no. 2   april - june 2006

The World’s Unfinished Business
59th Annual UN DPI/NGO Conference to Focus on Human Security and Sustainable Development

The 59th Annual Conference for Non-Governmental Organizations (NGOs) associated with the United Nations Department of Public Information (DPI) will be held at the New York Headquarters of the UN from September 6 – 8, 2006. The conference is entitled Unfinished Business: Effective Partnerships for Human Security and Sustainable Development.

In a slight change in the conference, at least one of the participants from an NGO must be 18-28 years of age. This is an attempt to insure that young people become involved in the work of the NGOs and become familiar with the networks that are developing.

This year registration for the conference will be available on-line.

"This year’s topic, Unfinished Business: Effective Partnerships for human security and sustainable development, is timely for us in our quest as a prophetic witness in this century," said Sr. Jane Remson of the Carmelite NGO. "Care for human security and care for the earth cannot be separated from Carmelite spirituality."

"It’s important for us as Carmelites to be learned and involved in working with others in bringing about a better world especially in regard to human security and care for the earth."

"Achieving the Millennium Development Goals (MDGs) is the responsibility of all peoples and all nations. Our Carmelite spirituality roots us in prayer and contemplation not just for ourselves, but as a means for us to bring the love of God to all peoples and all nations. The MDGs are a visible expression of God’s love that we, Carmelites, can be instrumental in bringing to actuality."

Secretary General Kofi Annan and Ambassador Jan Eliasson, president of the 60th session of the General Assembly, will open the DPI/NGO conference in the General Assembly Hall. In addition to the opening and closing plenary sessions, the conference will hold three morning and afternoon plenary sessions and six round-table discussions. Interactive dialogues and workshops will be held midday.

Corporate, financial, religious, and academic representatives will join government, United Nations, and NGO panelists in discussing concrete examples of partnerships that work and can be models for broadening the impact of all global efforts to reach the Millennium Development Goals by 2015.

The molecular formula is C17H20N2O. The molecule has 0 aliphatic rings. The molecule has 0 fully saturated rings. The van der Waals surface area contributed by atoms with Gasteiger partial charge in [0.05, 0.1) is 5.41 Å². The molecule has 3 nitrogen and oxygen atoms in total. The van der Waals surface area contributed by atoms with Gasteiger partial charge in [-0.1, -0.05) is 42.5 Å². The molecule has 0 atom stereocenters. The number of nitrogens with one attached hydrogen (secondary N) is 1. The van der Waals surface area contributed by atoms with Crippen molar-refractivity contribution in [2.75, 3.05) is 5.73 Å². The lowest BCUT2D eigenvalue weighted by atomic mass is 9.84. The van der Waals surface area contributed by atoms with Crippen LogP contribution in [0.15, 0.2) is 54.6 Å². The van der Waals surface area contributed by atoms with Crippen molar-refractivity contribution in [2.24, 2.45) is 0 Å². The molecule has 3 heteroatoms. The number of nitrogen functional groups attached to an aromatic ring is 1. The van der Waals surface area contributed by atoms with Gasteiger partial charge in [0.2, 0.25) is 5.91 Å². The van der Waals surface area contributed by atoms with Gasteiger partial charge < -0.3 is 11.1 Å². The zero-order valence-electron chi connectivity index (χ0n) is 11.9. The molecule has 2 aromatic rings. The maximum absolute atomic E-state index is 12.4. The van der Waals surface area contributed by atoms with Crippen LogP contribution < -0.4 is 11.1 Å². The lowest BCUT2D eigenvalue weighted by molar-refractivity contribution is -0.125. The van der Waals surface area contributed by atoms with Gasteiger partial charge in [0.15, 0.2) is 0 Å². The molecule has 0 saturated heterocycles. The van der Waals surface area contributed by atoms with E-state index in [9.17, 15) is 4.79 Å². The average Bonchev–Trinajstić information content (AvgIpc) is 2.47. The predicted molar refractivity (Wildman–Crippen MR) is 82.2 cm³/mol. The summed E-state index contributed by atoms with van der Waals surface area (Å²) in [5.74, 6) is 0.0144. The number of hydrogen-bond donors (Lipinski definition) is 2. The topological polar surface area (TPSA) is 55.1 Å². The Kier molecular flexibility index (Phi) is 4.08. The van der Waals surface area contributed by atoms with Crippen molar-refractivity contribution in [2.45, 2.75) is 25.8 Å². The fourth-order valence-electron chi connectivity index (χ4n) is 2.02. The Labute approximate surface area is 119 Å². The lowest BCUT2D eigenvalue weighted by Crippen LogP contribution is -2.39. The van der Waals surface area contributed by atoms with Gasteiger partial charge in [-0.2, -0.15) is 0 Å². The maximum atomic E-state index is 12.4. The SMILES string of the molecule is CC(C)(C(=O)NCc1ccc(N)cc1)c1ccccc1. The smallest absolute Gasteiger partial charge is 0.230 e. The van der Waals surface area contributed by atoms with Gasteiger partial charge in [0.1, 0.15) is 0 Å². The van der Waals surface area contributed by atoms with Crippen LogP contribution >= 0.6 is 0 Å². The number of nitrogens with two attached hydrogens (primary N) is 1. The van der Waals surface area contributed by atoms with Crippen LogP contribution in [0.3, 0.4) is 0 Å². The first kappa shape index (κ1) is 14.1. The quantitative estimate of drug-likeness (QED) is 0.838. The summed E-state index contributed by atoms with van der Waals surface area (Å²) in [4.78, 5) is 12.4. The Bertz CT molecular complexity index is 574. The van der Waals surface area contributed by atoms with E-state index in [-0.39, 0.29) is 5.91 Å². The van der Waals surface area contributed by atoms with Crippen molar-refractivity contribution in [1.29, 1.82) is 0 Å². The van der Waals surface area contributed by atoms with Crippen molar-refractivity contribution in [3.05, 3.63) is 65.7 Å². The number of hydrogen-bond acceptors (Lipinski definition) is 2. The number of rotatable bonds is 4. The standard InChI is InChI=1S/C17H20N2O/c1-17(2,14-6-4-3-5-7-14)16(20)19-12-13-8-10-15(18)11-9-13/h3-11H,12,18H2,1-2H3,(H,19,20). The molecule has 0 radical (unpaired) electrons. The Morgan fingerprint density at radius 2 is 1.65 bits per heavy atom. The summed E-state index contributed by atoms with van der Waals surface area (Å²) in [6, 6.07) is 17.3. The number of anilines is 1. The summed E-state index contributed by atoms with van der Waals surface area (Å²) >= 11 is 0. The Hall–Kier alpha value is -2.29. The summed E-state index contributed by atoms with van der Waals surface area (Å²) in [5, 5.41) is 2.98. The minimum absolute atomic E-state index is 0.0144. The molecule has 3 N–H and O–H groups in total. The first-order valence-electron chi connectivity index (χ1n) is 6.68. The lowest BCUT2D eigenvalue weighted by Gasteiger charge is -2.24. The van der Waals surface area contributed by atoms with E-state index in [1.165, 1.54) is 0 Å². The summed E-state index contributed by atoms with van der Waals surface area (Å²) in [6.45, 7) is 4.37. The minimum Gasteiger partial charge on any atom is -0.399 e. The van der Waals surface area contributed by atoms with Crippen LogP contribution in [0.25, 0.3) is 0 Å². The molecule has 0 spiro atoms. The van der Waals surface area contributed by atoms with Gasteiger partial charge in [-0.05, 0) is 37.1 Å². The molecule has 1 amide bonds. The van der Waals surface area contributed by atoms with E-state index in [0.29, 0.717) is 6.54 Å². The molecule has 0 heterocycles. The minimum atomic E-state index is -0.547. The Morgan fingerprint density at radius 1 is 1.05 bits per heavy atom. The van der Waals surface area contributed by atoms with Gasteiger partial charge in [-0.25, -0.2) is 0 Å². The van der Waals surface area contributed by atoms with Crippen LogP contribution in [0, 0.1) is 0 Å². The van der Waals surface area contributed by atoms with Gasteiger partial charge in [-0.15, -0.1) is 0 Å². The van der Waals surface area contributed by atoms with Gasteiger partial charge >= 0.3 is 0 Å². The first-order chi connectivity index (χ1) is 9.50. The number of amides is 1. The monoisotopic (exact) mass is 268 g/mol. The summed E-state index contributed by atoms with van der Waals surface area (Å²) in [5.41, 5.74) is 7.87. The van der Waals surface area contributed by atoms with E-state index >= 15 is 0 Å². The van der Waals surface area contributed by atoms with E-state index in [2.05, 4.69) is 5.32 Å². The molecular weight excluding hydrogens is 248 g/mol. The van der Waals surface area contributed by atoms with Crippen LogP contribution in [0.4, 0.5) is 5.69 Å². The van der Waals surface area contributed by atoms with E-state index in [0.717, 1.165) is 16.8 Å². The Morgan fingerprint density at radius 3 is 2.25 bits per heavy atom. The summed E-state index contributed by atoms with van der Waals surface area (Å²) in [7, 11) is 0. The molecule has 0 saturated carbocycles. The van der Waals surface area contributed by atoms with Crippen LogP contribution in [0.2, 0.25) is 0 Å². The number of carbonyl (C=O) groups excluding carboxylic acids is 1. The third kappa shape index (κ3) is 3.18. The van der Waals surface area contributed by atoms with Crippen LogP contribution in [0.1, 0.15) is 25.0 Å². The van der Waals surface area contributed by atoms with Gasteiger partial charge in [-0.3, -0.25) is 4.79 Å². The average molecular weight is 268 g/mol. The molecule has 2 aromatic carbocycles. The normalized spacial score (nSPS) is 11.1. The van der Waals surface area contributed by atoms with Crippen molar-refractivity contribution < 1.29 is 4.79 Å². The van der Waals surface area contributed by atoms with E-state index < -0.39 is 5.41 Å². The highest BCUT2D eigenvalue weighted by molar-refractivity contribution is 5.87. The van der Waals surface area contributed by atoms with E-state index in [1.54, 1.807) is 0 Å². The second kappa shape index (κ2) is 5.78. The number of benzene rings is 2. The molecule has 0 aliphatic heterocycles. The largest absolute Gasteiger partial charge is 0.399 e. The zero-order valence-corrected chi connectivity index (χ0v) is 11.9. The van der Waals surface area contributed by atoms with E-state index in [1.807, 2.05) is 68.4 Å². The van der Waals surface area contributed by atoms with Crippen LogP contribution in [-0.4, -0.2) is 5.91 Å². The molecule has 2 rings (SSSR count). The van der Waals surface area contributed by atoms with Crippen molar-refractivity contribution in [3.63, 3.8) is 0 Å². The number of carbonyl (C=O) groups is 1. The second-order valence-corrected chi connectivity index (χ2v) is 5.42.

Plenary session themes include finance, transparency, and accountability, science and education, technologies, information and communication, values and religious and multicultural dialogue, health, hunger, and HIV Aids.

Normally the number of people attending the conference is limited to five per NGO. However, since the Carmelite NGO was affiliated in December 2001, there have been 6-7 representatives of the Carmelite NGO participating in the conferences. On average, approximately 2,700 people participate, representing more than 700 NGOs (of about 1400 affiliated to the UN) from 90 countries.

"Preaching the gospel without action is lifeless, just as ‘faith that does nothing in practice is lifeless.’ (James 2:17).  This year’s Conference, Unfinished Business: Effective Partnerships for human security and sustainable development, provides us with new insights that can help us put our faith into practice," concluded Sr. Jane. "We look forward to having some new Carmelites join us at the UN Conference for the first time."

Information about the 59th Annual DPI/NGO Conference and the Millennium Development Goals can be accessed at:

For more information about the Carmelite NGO and for links to the UN System worldwide, including educational resources, go to:

Carmelite NGO Present at UN Headquarters for Annual Orientation Program

Representatives of the Carmelite NGO, affiliated to the Department of Public Information (DPI) of the United Nations, were present for the UN’s annual two day DPI/NGO Orientation Program. This workshop brings together representatives of various UN departments and new members of UN affiliated DPI/NGO’s. Much of the information presented and discussed is connected to the DPI/NGO’s responsibility to diffuse information about the UN’s programs.